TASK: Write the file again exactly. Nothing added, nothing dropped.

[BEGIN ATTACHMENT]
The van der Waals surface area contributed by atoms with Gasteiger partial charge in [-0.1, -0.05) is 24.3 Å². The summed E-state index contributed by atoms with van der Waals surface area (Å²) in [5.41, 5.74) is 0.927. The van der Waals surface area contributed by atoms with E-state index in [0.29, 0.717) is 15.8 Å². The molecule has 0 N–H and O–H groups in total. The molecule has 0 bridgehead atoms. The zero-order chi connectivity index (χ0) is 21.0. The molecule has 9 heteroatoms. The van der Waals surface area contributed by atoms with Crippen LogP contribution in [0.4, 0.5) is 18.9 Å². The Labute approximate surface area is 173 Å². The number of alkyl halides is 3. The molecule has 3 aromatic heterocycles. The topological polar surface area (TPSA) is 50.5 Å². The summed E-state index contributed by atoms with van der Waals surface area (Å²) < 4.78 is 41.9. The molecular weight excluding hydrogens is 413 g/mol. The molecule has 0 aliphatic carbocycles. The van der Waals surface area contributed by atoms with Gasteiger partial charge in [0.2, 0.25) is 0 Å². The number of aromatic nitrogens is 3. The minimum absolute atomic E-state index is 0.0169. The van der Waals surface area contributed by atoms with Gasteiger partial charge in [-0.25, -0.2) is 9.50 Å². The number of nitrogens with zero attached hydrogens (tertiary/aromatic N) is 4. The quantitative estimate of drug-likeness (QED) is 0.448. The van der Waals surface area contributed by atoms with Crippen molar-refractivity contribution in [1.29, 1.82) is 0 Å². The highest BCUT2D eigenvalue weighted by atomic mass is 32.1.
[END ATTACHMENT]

The van der Waals surface area contributed by atoms with Gasteiger partial charge in [-0.1, -0.05) is 24.3 Å². The summed E-state index contributed by atoms with van der Waals surface area (Å²) in [5.41, 5.74) is 0.927. The van der Waals surface area contributed by atoms with E-state index in [0.29, 0.717) is 15.8 Å². The molecule has 0 N–H and O–H groups in total. The molecule has 0 bridgehead atoms. The zero-order chi connectivity index (χ0) is 21.0. The molecule has 9 heteroatoms. The van der Waals surface area contributed by atoms with Crippen LogP contribution in [0.4, 0.5) is 18.9 Å². The Labute approximate surface area is 173 Å². The number of alkyl halides is 3. The molecule has 3 aromatic heterocycles. The topological polar surface area (TPSA) is 50.5 Å². The summed E-state index contributed by atoms with van der Waals surface area (Å²) < 4.78 is 41.9. The molecular weight excluding hydrogens is 413 g/mol. The molecule has 0 aliphatic carbocycles. The van der Waals surface area contributed by atoms with Gasteiger partial charge in [0.2, 0.25) is 0 Å². The number of aromatic nitrogens is 3. The minimum absolute atomic E-state index is 0.0169. The van der Waals surface area contributed by atoms with Gasteiger partial charge in [-0.25, -0.2) is 9.50 Å². The number of nitrogens with zero attached hydrogens (tertiary/aromatic N) is 4. The quantitative estimate of drug-likeness (QED) is 0.448. The van der Waals surface area contributed by atoms with Crippen molar-refractivity contribution in [1.29, 1.82) is 0 Å². The highest BCUT2D eigenvalue weighted by atomic mass is 32.1.